As a result of this demand/supply imbalance, bond yields are very low. Meanwhile equity earnings yields remain reasonably high, spurring companies to releverage. Finance directors with any sense have reacted to the market conditions by issuing debt very cheaply, and buying back their equity. Those that haven’t releveraged have found hungry private equity investors circling their firms. We’ve commented quite a bit about corporate releveraging in our blog (such as here).

Tim Bond believes that foreign exchange reserve growth is prompting global reserve managers to diversify away from low risk bonds and into higher risk assets, and suggests that China will redirect some $300-400bn away from bonds and into equities. Foreign exchange reserves certainly go some way to explaining why bond yields remain so low, but the projections for China appear a little aggressive. The US Treasury publishes this lengthy analysis of foreign ownership of US securities. It shows that overseas investors own more than half of the outstanding US government bond market, up sharply from 22% in 1989. China’s holdings of US Treasuries have risen very steadily from around $80bn at the beginning of 2002 up to $420bn at the end of March, which is second only to Japan’s $612bn. There is little sign of China’s build up of Treasuries slowing, never mind falling back down to 2002 levels, but I agree with the general conclusions of Tim’s article – bond yields have been depressed by significant and continuous Asian central bank buying, but if these foreign buyers stop turning up to the Treasury’s bond auctions this bear market might have further to run.

I see the Chinese buying of US bonds as a form of vendor financing. China produces goods, but doesn’t (yet) have the domestic demand to purchase them. The US consumer has massive demand for goods, but doesn’t have the means to pay for them. So the Chinese give the Americans cheap credit in order for them to keep buying, and keep the Asian factories in business. As long as the current global demand imbalances persist this should keep the US bond market stable. But what happens if Asian domestic demand grows to an extent that they don’t need to rely on the US consumer? Or if European domestic demand finally starts to recover, creating another big market for Asian goods? Finally what about the losses that the Asian central banks are suffering on their US bond portfolios? In this quarter alone so far the Treasury bond market is down 1.2%, so the Chinese will have suffered mark to market losses of $5bn, and the Japanese over $7bn. Might there be a mass running to the door?


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UCITSIII wider powers, CDS and CDOs – a question from a client

Sent by anonymous, 4 June 2007:

As an investment IFA I can sympathise with the question dated 23.05.07 – in relation to asset allocation and the resultant bond exposure so many stochastic modelling tools tell us to have. We have been underweight in Fixed Interest in general as an asset class for about 1 year now and going overweight in UK commercial property funds. This I am now taking back down to neutral (as I think UK property has had its day) – but I am still nervous about increasing the fixed interest exposure. I have looked at funds that use the UCITS III powers ie "strategic" bond funds and have to say that they look exciting. On the flip side however, I read a report that suggests some managers do not have sufficient knowledge to use the derivatives effectively and this could cause a major problem.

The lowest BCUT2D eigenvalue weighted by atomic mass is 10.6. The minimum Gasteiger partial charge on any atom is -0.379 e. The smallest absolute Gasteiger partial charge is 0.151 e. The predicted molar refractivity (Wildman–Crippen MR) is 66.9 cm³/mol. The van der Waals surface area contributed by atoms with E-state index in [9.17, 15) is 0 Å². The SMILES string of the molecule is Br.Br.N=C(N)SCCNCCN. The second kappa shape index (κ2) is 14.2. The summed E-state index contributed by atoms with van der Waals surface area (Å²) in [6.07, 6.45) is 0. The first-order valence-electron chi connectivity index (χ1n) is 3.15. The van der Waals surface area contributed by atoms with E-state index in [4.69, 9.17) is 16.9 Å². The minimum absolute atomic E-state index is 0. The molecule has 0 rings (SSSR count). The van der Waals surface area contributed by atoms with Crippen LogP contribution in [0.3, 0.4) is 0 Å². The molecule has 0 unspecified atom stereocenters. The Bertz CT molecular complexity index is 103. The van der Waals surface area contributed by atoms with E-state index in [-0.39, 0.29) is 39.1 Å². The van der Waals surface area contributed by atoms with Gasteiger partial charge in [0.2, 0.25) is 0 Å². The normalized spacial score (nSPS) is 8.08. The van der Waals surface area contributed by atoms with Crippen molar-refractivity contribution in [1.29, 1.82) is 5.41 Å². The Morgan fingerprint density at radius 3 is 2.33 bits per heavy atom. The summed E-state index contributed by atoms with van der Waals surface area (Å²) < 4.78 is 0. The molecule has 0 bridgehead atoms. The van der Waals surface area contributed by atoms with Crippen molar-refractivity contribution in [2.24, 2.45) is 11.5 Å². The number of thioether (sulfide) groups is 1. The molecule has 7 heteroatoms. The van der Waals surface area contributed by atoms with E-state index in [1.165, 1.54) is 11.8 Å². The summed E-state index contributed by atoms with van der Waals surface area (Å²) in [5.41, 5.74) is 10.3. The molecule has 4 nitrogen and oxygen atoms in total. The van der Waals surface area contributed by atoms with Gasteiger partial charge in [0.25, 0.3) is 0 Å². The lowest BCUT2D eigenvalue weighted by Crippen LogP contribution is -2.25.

I would be interested to hear your views on this topic – particularly in relation to CDS, CDOs and the impact the US sub prime market problems could have on these.

The CDS (Credit Default Swap) market has developed rapidly, and in just a decade is now more liquid than the conventional corporate bond markets. There are undoubted benefits to CDS, namely that derivatives can provide investors with pure exposure to a company’s credit risk (so it doesn’t matter whether interest rates go up or down), and investors can make money from correctly forecasting that a company’s credit worthiness will deteriorate. The development of CDS has also been integral in spreading and diversifying risk within the economy as a whole, although the sheer size of the market has led to concerns.

The biggest worry is whether derivatives can withstand the impact of a large unforeseen shock. By definition, it’s not possible to predict a large unforeseen shock, but all we can say for certain is that there will be one. Last week, Terrence Checki, a vice president at the New York Federal Reserve, warned that "abundant global liquidity has been a powerful wind in the back of economic and policy progress and has bought substantial benefits [but] as we all know, liquidity is ephemeral: it disappears at the most inconvenient times". This is precisely what happened after the Russian default of August 1998, which was the last quake to shake the bond markets.

The Russian default caused financial markets around the world to seize up. Global liquidity evaporated, even for US Treasuries. The sudden and sharp spread widening wreaked havoc on what were supposedly low risk investments. Higher risk investments were inevitably hit hard – between July 20 1998 and October 5 1998, the FTSE 100 fell from 6179 to 4648. Perhaps the highest profile collapse was that of the Long Term Capital Management (LTCM), a hedge fund that lost almost $5bn in a matter of months and had to be bailed out by the Federal Reserve in order to prevent a widespread global meltdown. Now that the derivatives market is many times bigger than in the 1990s, what will the impact be of another Russia?